Sienna Ramirez, top, of Southern Oregon controls Baker's Morgan Mayginnes during the 155-pound championship of the 2021 NAIA Women's Wrestling Invitational at Harold Newman Arena on the University of Jamestown campus Saturday, March 13. John M. Steiner / The Sun

Talmadge is a fifth-year senior for the Jimmies and had only wrestled for one year prior to committing to Kemp's (Isbell) roster.

"I didn’t start wrestling until my senior year of high school. I wrestled on the boys' team after the head coach at Legacy high school, Lars Jacobsen, encouraged me to join the team," Talmadge said.

"He told me that women’s wrestling was starting to gain more popularity and that I may have a chance to get a college scholarship. Doing sports in college was always an interest to me so I decided to try it for that one year."

Talmadge said she wanted to wrestle in college because she has always had a passion for athletics and thought it would be fun to be a part of a team while doing something different than a lot of her prep school peers.

The Jimmie fifth-year senior is well acquainted with non-traditional type sports as both her parents rodeoed at the collegiate level. Talmadge said she wants to provide younger girls — and one day her own children — the same level of inspiration that her parents gave her.

She's well on her way.

"I think that I have proven how tough North Dakota girls are," Talmadge said. "We work hard and don’t give up. When I first started wrestling in college I hardly knew how to get a takedown but through hard work, determination and good coaching I have been able to accomplish more than I ever thought I could when I started."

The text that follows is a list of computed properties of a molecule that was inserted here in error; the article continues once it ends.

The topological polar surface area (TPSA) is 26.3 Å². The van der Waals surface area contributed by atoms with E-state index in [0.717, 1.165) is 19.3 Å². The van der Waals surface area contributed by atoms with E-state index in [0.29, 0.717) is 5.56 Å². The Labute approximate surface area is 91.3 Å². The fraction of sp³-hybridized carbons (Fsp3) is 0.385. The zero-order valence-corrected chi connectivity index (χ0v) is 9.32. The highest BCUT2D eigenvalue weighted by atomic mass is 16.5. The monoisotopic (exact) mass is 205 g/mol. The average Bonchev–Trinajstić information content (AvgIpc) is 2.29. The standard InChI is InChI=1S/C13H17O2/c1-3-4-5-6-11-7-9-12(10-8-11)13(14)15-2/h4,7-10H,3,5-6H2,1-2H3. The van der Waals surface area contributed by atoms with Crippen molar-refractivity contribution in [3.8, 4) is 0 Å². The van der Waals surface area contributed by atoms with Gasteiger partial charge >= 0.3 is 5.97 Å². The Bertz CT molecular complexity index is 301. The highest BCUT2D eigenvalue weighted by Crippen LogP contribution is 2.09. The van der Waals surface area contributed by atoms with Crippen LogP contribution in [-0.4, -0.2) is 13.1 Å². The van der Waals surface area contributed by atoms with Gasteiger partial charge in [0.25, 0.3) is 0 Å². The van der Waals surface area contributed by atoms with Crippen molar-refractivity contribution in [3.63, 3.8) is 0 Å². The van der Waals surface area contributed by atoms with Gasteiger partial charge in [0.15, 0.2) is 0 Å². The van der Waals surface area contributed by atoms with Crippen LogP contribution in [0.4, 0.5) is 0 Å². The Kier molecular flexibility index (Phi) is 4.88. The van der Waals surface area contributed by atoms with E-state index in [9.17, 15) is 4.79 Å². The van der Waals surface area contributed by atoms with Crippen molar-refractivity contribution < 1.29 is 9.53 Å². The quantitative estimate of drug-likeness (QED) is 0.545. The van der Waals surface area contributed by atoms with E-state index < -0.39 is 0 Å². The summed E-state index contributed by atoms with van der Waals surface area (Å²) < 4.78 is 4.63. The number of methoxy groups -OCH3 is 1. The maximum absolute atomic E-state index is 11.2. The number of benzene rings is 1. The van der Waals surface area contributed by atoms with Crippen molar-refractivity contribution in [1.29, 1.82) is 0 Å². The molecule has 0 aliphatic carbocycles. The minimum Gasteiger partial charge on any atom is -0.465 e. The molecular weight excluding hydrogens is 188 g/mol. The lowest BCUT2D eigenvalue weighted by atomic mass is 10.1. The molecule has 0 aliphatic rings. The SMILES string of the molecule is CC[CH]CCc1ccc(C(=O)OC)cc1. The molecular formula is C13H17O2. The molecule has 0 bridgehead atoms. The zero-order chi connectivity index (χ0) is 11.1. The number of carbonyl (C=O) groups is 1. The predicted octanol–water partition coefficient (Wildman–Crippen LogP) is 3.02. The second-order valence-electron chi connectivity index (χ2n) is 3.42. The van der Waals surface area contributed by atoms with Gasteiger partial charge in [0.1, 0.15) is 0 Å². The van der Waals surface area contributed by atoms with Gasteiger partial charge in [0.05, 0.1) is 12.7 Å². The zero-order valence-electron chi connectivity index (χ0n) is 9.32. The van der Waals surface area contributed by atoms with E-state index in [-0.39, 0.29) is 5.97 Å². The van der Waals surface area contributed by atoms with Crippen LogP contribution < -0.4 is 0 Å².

The girls of North Dakota aren't the only ones who work hard.

Johnson commended the entire community of Jamestown for its dedication to running the national-level event every spring.

"It's a long list of people that you have to put together to make this event successful," Johnson said. "We're really grateful to all of those people and are excited to host again."

Katie Ringer is a sports reporter for the Jamestown Sun. Katie joined the Sun staff in the summer of 2019 after graduating from the University of Wisconsin Eau Claire with a degree in journalism. She can be reached by email at or by phone at 701-952-8460.